The teaching hospital's growing surgical caseload.
A competitive marketplace potentially creates new pressures for teaching hospitals. To assess possible trends in teaching hospitals' caseload, we studied surgical utilization in 1972 and 1981 using two national data sets. The percentage of total patients hospitalized for surgery increased in teaching hospitals between 1972 and 1981. Nonteaching hospitals adopted several new procedures, such as hip arthroplasty. However, increased volume attributable to the spread of procedures to additional hospitals was small when compared with volume increases experienced by hospitals that performed these procedures in 1972. Teaching hospitals' caseloads grew for well-established surgical procedures such as cholecystectomy, delivery, and mastectomy and for newer, high-technology procedures such as hip arthroplasty and coronary artery surgery. Overall surgical case complexity was relatively high in teaching hospitals in 1972, and the disparity with nonteaching hospitals increased during the decade. Distribution of surgical patients by payment source varied appreciably among surgical procedures, but not among hospitals by teaching status. Teaching hospitals were successful in attracting patients from 1972 to 1981; however, several new pressures are emerging that should be watched.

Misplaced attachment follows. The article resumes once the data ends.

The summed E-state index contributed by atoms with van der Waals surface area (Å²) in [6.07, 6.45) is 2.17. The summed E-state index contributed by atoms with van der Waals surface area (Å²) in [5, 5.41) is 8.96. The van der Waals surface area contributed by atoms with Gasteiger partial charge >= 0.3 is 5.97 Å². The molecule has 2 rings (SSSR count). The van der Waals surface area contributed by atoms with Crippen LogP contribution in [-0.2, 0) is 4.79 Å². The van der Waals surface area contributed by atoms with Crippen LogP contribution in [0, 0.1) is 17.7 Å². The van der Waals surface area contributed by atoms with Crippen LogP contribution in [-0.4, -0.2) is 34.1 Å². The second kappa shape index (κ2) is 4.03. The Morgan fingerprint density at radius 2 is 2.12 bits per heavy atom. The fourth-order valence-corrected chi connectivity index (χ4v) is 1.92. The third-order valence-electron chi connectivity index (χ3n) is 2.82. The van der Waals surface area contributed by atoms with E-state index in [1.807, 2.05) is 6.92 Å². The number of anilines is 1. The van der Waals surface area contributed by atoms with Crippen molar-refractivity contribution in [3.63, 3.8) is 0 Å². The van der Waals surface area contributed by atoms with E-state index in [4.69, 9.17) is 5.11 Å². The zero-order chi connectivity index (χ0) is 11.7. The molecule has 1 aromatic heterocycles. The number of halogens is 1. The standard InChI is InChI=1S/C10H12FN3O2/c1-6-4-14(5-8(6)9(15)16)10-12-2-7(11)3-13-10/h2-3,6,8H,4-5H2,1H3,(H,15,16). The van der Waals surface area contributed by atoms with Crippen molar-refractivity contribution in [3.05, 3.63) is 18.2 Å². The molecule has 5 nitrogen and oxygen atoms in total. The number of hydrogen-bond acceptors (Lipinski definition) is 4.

Sloan, FA; Perrin, JM; Valvona, J
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